Overcoming various odds

Overcoming various odds

Personality : On a comeback trail, high jumper Chethan is rising up the ranks in fine fashion

Overcoming various odds

Injuries can be cruel to sportspersons. The timing or the impact of an injury can dent an athlete’s confidence to an extent that his or her career may be set back by several years.

Chethan B of Karnataka has overcome a similar phase of adversity with courage and character. After a sustained success this year, the high jumper’s promising career has taken a turn for the better as he received a call-up for the Asian Athletics Championships which was held in Bhubaneswar earlier this month.

The 25-year-old scripted his personal best of 2.20 metres to bag the silver at the Open National Championships in Lucknow last year but it was at the Federation Cup this June he drew greater attention with his performance. In a strong field, Chethan produced an effort of 2.18 metres to pip national record holder Tejaswin Shanker of Delhi to clinch the gold. The Federation Cup triumph earned him a place in the Indian team for the Asian Championships.

Chethan equalled his personal best of 2.20 metres to finish fifth at the Asian meet. The Hoskote athlete, who rued the lack of a coach at the India camp after failing to win a medal, bagged silver at the recently concluded Inter-State Athletic Championships in Guntur. Chethan’s improvement graph has been rising but if not for his fighting spirit, he would have had to call time on his career two years ago.

Recollecting how he dealt with a serious back injury, Chethan says it was extremely tough to dodge negative thoughts and keep himself motivated.

“I was diagnosed with a disc bulge in 2014. I consulted three doctors and they were of the opinion that I must stop competing. Sports medicine is a very sensitive field and not every health centre knows how to treat injuries caused by sports in India. After different types of advices, I thankfully met doctor Hegde from Manipal Hospital and it was he who instilled faith in me that I can return to the field again. I had lost so much time and it took two years for me to completely recover,” says Chethan.

What was more devastating for Chethan was the fact that the injury occurred at a time when he had begun making a mark at the national level. “From 2009 to 2012, I represented Nationals but failed to win a medal. It was in 2013, at the Open Nationals in Ranchi that I broke the jinx with a bronze medal show. It was tough to come to terms with the fact that I had to stop competing just when I was feeling good about my game. I was advised complete bed rest and I couldn’t even lift a small bucket,” he reveals.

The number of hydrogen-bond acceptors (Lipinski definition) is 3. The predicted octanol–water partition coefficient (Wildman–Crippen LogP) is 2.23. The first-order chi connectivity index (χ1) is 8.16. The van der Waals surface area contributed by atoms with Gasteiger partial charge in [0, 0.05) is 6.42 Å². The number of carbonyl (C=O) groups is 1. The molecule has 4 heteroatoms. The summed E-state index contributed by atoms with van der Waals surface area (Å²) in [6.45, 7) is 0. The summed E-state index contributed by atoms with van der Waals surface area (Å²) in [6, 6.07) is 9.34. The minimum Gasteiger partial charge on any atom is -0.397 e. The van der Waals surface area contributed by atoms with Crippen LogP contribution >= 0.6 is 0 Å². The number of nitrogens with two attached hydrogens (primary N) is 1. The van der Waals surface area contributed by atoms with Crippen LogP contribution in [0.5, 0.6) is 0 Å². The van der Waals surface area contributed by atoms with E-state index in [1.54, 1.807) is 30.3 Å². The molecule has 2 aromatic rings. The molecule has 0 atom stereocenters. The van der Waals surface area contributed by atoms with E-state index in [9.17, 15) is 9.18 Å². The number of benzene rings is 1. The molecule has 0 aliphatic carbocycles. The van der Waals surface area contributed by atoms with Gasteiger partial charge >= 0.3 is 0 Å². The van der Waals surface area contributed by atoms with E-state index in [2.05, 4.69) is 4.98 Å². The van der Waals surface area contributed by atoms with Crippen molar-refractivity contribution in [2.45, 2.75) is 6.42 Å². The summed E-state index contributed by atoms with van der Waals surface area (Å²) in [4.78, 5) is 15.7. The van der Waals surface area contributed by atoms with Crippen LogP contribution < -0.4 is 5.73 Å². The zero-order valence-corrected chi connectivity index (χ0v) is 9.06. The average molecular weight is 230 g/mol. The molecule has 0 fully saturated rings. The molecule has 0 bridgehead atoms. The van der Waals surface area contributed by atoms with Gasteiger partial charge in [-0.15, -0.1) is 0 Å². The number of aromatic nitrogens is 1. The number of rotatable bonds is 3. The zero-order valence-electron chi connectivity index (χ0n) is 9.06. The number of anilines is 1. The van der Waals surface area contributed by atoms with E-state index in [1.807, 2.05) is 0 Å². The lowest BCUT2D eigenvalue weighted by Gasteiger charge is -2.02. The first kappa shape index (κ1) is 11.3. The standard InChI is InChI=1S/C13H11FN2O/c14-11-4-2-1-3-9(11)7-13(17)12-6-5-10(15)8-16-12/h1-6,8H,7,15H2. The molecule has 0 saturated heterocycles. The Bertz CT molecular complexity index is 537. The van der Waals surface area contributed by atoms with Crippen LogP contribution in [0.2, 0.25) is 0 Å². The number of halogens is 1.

Chethan’s next big goal is to do well at the Asian and Commonwealth Games next year and his coach GV Gaonkar is confident about his ward winning more laurels.

“When he came to me last year I worked on muscle training. Slowly I moved on correcting his take-off. Chethan’s biggest strength is his optimistic attitude. He never gives up despite strong opponents against him. He is ready to give his 200 percent during the training and that makes my job easier,” says Gaonkar.

While he credits first coach Ramesh for fine tuning his basics, Chethan feels his association with Gaonkar, a veteran high jump coach, has resulted in drastic improvement.

“From 2.09 metres I have reached 2.20 metres under Gaonkar sir. It was my first coach Ramesh who recommended me to Gaonkar sir. It has been a fruitful experience from the past one year under him,” Chethan offers.

Asian Athletics Championships was Chethan’s second international meet. He had earlier represented the country in the World University Meet in 2013. Chethan feels better mental strength is key to win medals at the big stage. “I observed in the Asian Meet that the athletes from other countries are mentally very strong. I am working on this area with my coach now. Apart from fitness training, I give time to strengthen my mindset by indulging in practices such as meditation,” he explains.

Hailing from a family that practices agriculture for earning, financial burden was another challenge Chethan tackled. “My most memorable performance came at the inter-university meet in Patiala in 2013. Despite struggling with my back injury, I decided to compete to meet the financial demands. I cleared 2.12 metres to clinch silver. It was special considering the circumstances I was in,” he says.

Chethan’s visions are clear and he is working hard to break the 2.30 barrier. “I want to set a national record and win medals at the International level. I am training hard for it,” he beams.


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